III. For those who may be unfamiliar, would you care to briefly describe each members’ role in Smoove & Turrell: Smoove, John Turrell, Mike Porter, Andy Champion, Lloyd Croft, and Lloyd Wright?

Smoove is the producer and beat-maker, in essence, the man that puts in the hours to bring it all together. He always has a vision of how we are going to eventually sound. We don't have an Abbey Road to go to, so our sound is directly down to him; what he can do with a bit of crisp equipment and a good laptop is no one's business!

John Turrell: I am the singer, lyricist, and melody-maker. I work between Smoove and the lads to create the ideas ready for recording.

Mike Porter can only really be described as a one-off, he's the mascot of S&T. He's obsessed with analogue keyboards and Stone Island coats. He's a great lad and I don't think you'll find another one anything like him.

Andy Champion is the man who holds it down, whether that's in his writing capability or in his on stage presence as the band leader. I really think if anything has changed this band for the better, it was his joining on a full-time basis.

Lloyd Croft is a killer drummer; he works so hard to be the platform the rest of us work from. I love how tight our rhythm section is—that's what it's all about live on-stage.

Lloyd Wright is the newest edition to S&T. He has brought so much to us in the last couple of years, both in writing skills and with his on-stage presence. He is a man that truly loves his instrument and revels in the joy of pushing it as far as he can.

IV. What might you list as some of your greatest influences during the writing and recording process attached to your latest album, Crown Posada?

The imagination and skill that the Smoove & Turrell band members bring to the table.

V. We, here at The Wizard, pride ourselves as being a primarily Hip-Hop-centric publication with “an ear on the ground” for any and all genres; with that said, what would you likely name as a few of your favorite Hip-Hop albums of the past 12-18 months?

Your Old Droog's Your Old Droog [LP]

VI. How would you say Smoove & Turrell’s overall sound, recording process, aesthetic, band dynamic, etc. have changed since your last Jalapeno Records album, 2014’s Broken Toys?

No, not at all. We are working-class lads doing the best possible recordings with the limited means available. We love writing music so for us there is no other thing we could do. We are who we are, we wear our riches in our match day clothes cut the cloth so much, it's cold!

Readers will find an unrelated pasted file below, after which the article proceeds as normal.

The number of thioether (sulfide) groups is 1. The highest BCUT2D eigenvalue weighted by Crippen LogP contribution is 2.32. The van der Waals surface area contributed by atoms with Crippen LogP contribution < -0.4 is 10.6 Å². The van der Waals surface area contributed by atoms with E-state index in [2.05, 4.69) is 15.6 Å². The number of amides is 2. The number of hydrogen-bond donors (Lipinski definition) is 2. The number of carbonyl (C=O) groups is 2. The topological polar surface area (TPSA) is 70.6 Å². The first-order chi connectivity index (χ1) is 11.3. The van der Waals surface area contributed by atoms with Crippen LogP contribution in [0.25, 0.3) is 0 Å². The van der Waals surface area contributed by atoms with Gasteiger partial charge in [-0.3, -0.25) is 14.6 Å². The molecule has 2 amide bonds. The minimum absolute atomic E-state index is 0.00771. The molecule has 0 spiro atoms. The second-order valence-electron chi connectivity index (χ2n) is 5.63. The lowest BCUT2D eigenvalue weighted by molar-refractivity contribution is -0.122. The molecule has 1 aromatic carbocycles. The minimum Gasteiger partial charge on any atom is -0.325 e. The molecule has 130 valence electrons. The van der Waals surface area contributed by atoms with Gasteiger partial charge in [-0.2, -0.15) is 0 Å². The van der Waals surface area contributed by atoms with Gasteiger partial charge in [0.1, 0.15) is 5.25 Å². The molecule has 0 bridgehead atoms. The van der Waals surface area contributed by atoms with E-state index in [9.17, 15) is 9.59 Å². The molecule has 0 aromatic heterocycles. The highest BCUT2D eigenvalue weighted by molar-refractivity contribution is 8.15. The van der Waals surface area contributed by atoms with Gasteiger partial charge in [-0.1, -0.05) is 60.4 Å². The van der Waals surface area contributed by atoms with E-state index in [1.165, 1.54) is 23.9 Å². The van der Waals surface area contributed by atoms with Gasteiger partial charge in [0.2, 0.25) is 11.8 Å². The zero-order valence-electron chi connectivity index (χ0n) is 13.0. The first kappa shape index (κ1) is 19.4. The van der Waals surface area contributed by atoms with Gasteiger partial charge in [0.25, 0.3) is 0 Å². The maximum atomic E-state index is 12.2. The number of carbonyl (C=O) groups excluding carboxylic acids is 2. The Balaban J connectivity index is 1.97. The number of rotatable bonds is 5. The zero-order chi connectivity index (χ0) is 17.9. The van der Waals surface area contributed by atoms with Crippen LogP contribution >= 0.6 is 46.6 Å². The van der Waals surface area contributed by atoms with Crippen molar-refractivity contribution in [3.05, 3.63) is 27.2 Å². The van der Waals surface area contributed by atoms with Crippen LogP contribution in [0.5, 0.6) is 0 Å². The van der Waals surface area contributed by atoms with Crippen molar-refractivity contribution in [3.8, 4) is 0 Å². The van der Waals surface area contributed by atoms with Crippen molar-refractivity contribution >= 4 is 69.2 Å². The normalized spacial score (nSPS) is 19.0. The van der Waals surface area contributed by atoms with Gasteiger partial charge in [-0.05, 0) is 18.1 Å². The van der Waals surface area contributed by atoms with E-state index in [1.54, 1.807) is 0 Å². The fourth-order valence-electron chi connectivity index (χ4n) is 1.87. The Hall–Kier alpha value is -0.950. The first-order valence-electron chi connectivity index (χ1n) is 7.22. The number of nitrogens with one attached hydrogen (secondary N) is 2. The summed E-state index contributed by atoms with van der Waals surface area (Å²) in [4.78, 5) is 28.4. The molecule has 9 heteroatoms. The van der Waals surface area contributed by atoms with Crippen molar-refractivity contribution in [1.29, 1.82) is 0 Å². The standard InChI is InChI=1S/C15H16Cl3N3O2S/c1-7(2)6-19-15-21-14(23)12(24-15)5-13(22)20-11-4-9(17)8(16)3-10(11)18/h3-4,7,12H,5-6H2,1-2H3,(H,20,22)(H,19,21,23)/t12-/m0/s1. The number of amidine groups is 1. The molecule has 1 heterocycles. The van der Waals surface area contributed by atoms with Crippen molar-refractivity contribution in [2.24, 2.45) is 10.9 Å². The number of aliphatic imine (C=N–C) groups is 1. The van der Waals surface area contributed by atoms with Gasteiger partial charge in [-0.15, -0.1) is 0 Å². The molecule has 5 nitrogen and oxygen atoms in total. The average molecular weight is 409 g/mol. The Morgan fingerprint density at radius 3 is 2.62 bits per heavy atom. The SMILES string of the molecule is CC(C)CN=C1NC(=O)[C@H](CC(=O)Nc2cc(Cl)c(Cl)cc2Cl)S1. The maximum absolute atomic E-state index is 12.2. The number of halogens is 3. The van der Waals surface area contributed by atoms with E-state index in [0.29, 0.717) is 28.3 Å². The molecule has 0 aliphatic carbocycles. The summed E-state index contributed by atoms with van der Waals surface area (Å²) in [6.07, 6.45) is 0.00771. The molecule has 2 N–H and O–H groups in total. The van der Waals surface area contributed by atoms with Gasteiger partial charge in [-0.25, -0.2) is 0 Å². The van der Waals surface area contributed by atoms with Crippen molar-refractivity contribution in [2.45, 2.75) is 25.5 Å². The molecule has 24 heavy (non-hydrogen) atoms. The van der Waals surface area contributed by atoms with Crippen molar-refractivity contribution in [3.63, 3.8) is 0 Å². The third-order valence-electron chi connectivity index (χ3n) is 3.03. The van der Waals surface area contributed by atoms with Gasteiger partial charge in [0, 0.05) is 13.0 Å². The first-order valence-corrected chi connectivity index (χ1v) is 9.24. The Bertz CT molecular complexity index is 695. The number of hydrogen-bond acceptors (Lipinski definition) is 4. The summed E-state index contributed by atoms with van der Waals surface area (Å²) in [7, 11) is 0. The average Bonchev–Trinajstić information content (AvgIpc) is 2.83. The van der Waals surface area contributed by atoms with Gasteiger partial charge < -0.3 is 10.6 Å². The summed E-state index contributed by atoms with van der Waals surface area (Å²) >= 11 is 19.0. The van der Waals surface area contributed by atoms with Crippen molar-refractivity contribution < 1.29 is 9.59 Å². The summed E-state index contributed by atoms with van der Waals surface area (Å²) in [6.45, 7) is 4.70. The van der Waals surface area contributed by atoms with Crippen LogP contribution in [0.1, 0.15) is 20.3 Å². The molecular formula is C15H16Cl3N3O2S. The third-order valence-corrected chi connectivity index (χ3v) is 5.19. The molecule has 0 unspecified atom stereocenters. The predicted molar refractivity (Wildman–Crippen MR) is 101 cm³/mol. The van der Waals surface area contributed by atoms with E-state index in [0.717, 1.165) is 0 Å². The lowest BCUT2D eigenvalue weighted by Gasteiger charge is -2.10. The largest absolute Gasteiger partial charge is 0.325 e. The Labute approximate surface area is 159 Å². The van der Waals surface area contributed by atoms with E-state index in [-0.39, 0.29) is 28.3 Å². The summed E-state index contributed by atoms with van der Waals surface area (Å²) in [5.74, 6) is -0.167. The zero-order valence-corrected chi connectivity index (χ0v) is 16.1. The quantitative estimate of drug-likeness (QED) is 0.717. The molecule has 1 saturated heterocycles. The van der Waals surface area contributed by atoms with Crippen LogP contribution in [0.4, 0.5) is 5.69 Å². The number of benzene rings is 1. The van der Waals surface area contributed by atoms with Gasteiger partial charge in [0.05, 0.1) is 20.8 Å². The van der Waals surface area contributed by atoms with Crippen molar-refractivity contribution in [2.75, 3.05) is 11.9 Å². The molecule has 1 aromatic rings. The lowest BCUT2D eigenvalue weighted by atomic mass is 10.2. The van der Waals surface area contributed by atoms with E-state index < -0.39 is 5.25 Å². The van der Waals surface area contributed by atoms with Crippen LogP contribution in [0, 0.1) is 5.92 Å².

VII. I see that for your previous CD and 7-inch single releases (dating back as far as 2009) you’ve included a few in-house and outsourced remixes on the B-side of each. Do you currently have any plans to cook up and release any remixes of Crown Posada’s tracks?

I generally leave that for Smoove and the [label] to sort. They are the guys with their ears to the ground, as far as remixes are concerned. They've had some belters in the past, so I hope so.

VIII. Now that Crown Posada has been widely released, what do you fellas have planned next? Are there any immediate plans to tour, release any more singles, music videos, or anything of that nature?

We are currently looking to release our next single, which is "No Point In Trying;" to coincide with the album release, we are starting a UK-wide tour. For all dates, have a look at Next year, we have a European tour planned with some dates even further afield later on that year.

IX. I’m curious to learn… what was the typical writing and recording process behind Crown Posada like—especially being a 6-piece band?

Very simple really: if any of the lads have an idea, they either work with one of the others to get it sorted or they come direct to me. We generally map things out first, then go to the studio to see Smoove. Other times, Smoove will start with a loop he has found, then calls us in to write.

X. If you were hypothetically able to assemble a super-group consisting of any artist, musicians, vocalists, producers, etc. alive or dead, who would you choose and why?

Why would I want any one else? As far as I'm concerned, I've found the perfect set-up. I'm just thankful that they all chose to work with me!

Photo credit: @timschnetgoeke